Some 11,000 mental health professionals have signed their names to a petition protesting the vast expansion of “mental illnesses” coming with the DSM-5, the “Bible of psychiatrists” which frequently determines what insurance companies will and won’t pay for.
Accusations of bias, drug company money, and an attempt to “pathologize ordinary life” have dogged the DSM-5 from the beginning, and the media is taking notice.
“Revision of psychiatric manual under fire,” wrote the San Francisco Chronicle.
“American Psychiatric Association Under Fire for New Disorders,” says ABC News.
“Psychologists fear US manual will widen mental illness diagnosis,” says the Guardian of London. “Mental disorders listed in publication that should not exists, warn UK experts.”
“Individual difference suffers in the neverending explosion of mental illness,” writes The Australian.
CBS news writes that “The proposed changes have some experts and parents worried that lots of people who currently are diagnosed with an autism spectrum disorder may be left in the dark when it comes to necessary state benefits.”
What kind of other changes are we looking at? An editorial in the Lancet took exception to the fact that the DSM-5 authors are apparently removing language noting that depression is often a normal part of the process of grieving for the death of a loved one.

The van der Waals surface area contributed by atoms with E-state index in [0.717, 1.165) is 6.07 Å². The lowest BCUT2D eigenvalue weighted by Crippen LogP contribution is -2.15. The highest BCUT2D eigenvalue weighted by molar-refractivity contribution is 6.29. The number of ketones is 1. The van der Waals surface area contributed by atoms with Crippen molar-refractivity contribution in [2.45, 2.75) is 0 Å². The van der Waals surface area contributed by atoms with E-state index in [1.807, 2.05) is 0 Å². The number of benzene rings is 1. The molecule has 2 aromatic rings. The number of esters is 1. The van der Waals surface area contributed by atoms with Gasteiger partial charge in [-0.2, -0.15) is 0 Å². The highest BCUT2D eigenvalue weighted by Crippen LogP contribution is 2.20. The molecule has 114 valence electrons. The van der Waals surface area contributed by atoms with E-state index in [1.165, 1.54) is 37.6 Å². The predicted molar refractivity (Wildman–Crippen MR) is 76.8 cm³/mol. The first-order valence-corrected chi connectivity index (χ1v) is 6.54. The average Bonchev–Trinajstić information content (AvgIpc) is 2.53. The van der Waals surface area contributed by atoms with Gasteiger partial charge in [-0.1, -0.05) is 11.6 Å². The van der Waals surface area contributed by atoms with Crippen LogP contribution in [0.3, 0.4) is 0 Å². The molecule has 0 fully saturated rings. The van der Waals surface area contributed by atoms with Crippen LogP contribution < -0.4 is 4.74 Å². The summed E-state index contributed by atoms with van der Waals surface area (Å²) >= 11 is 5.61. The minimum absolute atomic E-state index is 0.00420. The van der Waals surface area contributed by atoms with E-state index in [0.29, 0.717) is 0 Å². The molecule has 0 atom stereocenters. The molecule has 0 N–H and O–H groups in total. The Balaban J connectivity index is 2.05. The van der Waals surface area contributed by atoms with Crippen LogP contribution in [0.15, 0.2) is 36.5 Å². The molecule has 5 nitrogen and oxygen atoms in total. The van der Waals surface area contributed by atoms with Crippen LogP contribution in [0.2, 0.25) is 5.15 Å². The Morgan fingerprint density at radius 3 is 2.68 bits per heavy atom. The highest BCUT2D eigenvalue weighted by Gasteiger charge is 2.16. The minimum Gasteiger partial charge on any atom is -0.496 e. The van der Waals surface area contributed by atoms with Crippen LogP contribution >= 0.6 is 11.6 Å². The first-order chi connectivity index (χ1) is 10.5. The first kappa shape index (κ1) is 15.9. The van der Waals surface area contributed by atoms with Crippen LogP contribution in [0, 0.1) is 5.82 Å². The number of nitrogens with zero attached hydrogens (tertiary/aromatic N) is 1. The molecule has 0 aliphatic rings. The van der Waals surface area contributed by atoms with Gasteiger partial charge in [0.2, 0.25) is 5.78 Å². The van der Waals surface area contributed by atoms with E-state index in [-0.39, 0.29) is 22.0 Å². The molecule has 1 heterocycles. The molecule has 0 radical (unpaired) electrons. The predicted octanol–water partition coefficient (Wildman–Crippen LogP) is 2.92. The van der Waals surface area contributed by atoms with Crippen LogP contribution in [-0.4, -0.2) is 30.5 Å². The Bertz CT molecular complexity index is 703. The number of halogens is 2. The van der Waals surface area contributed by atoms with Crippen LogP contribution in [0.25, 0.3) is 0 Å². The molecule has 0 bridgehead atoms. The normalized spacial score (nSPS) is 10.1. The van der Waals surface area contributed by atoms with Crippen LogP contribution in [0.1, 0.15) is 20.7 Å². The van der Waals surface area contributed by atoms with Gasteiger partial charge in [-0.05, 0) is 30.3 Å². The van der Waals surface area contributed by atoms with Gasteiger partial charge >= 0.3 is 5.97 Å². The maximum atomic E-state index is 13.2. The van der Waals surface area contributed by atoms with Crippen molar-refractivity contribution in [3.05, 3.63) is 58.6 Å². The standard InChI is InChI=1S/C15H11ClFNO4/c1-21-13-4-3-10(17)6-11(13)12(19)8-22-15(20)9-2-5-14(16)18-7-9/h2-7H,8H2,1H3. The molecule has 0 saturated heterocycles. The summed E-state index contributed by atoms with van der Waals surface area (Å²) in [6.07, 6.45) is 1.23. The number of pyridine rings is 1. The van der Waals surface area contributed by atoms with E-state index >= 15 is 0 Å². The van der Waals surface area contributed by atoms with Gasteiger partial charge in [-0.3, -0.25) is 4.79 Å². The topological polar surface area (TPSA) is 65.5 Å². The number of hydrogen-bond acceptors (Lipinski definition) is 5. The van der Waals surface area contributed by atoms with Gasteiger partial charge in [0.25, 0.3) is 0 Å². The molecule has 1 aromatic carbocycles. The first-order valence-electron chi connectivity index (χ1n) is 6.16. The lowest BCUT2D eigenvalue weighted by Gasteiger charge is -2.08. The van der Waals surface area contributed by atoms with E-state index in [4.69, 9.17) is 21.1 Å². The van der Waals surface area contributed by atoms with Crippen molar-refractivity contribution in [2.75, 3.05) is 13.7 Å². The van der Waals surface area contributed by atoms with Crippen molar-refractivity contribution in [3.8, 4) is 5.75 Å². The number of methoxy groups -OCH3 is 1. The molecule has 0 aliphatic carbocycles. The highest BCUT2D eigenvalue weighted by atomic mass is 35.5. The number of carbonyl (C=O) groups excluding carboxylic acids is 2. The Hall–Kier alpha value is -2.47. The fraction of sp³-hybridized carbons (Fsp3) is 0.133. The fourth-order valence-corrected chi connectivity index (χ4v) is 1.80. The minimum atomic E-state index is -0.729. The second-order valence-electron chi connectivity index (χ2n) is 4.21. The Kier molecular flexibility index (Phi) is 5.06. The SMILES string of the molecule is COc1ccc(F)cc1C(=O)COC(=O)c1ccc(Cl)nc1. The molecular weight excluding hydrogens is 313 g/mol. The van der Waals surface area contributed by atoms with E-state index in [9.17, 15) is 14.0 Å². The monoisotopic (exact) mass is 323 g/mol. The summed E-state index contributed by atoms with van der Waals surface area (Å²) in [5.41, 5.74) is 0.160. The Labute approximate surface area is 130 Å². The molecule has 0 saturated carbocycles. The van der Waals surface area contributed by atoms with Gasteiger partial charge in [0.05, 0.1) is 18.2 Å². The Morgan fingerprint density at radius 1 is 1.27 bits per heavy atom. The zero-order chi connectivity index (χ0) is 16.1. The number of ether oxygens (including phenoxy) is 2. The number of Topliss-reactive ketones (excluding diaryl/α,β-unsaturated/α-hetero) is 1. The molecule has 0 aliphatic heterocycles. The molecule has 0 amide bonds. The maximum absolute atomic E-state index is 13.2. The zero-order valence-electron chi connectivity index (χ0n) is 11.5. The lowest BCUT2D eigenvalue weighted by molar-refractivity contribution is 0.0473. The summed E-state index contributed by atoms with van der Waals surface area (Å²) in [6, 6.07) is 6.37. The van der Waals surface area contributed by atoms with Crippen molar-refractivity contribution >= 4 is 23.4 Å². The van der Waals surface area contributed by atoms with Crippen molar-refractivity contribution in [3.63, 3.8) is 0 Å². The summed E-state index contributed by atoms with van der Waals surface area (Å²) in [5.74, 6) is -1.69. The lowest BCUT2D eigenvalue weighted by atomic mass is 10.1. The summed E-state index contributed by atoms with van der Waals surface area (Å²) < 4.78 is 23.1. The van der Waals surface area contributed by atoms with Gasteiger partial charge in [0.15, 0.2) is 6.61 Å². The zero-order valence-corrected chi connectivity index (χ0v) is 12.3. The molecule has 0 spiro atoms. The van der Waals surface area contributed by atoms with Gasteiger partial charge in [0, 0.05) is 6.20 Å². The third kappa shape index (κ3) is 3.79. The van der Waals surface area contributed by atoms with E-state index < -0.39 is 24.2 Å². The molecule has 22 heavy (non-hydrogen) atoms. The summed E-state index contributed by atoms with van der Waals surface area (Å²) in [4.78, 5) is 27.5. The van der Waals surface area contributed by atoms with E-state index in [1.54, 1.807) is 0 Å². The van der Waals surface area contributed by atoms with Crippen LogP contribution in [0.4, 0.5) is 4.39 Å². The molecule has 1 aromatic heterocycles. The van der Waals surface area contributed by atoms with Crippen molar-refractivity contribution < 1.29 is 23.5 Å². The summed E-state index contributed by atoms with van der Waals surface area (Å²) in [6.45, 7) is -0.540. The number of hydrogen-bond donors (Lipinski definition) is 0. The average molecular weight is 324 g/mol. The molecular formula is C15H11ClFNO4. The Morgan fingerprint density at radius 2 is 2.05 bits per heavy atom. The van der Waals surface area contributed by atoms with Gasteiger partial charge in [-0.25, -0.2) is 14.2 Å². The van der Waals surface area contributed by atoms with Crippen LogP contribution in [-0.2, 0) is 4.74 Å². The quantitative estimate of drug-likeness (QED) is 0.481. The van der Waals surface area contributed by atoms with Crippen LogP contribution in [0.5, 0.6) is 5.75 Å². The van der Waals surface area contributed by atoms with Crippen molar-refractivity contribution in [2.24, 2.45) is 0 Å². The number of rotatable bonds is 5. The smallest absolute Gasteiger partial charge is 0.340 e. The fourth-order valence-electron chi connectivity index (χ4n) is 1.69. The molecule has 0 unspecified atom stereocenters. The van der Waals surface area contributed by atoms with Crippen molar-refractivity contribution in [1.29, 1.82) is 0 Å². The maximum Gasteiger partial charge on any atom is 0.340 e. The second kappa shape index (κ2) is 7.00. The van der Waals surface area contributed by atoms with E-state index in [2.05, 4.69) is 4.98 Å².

Seriously: the new DSM is on track to deny that being depressed by the death of a loved one is a normal part of the grieving process.
It’s unbelievable, and it’s understandable why so many mental health professionals are throwing up their hands and saying “Enough.” (Donna Rockwell did so in The New Existentialists here)
It’s no stretch to say that the fate of millions of people who go in for counseling depends on what happens with the DSM-5. It may be hyperbole to say that what’s at stake is what it means to be human in the 21st century … but that’s certainly one of the questions on the table.
So far, however, Saybrook University remains the only educational institution to sign the petition. This must not remain the case: educational institutions have a role to play in the study of our common humanity, and its defense. I can only hope other institutions dedicated to the study of psychology will recognize their duty to stand up and be counted.
— Benjamin Wachs